For many years up through the mid-1970’s, there existed a nation-wide chain of retail stores by the name of “W.T. Grant & Co.”. These stores often served as one of the “flagship” stores in shopping malls. W.T. Grant & Co. filed for Chapter 7 bankruptcy. This means that the company was liquidated and went out of business. You will not find a W.T. Grant store in existence today. Interestingly, if we were to examine the income statement of that company for each of the last few years of its existence, we’d find that the company was profitable. Its revenues exceeded its expenses, and the company thus reported a “net income” (as opposed to a net loss).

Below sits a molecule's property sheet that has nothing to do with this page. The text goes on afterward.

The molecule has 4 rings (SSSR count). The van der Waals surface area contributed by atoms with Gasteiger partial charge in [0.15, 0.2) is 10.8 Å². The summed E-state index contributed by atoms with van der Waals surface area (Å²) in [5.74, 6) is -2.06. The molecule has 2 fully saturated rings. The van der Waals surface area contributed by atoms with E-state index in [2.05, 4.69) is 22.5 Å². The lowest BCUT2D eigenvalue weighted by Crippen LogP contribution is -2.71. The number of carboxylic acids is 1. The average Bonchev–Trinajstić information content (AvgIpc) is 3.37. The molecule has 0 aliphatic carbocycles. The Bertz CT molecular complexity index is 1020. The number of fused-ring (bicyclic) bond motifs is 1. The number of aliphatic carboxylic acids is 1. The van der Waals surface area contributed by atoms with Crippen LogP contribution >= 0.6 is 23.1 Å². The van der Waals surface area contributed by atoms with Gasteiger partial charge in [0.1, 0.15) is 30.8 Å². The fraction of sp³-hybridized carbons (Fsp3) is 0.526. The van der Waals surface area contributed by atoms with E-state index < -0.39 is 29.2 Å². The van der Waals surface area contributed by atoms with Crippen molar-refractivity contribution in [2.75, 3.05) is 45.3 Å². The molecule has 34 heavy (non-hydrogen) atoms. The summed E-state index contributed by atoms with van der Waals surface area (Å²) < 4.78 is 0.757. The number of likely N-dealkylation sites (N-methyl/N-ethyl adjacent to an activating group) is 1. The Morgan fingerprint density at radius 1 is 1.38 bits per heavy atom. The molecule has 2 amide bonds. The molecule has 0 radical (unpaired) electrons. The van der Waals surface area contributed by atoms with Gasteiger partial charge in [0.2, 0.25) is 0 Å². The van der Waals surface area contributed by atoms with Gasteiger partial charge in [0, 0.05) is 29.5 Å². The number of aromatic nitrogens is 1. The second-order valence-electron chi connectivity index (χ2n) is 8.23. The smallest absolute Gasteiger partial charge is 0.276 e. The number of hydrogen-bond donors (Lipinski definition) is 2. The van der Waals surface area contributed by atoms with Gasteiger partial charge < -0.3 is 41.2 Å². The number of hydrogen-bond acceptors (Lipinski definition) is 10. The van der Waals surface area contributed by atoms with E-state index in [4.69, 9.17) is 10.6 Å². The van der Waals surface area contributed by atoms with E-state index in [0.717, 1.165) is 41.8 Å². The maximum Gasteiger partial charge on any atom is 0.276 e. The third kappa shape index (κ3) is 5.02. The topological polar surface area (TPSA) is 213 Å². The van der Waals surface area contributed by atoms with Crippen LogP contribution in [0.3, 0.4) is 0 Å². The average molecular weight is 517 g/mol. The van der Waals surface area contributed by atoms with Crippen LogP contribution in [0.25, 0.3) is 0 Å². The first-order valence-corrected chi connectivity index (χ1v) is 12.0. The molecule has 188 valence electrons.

How is it possible that a company can be profitable and yet find it necessary to completely liquidate its operations and cease to exist? (HINT: The cash flow statement was not one of the required financial statements during that era. If it had been required, consumers and investors might not have been quite so surprised by the company’s Chapter 7 filing).

TEXTBOOK: Financial & Managerial Accounting: The Basis for Business Decisions 16th edition Williams Haka Bettner Carcello Chapters 12 and 13

At least 300 words.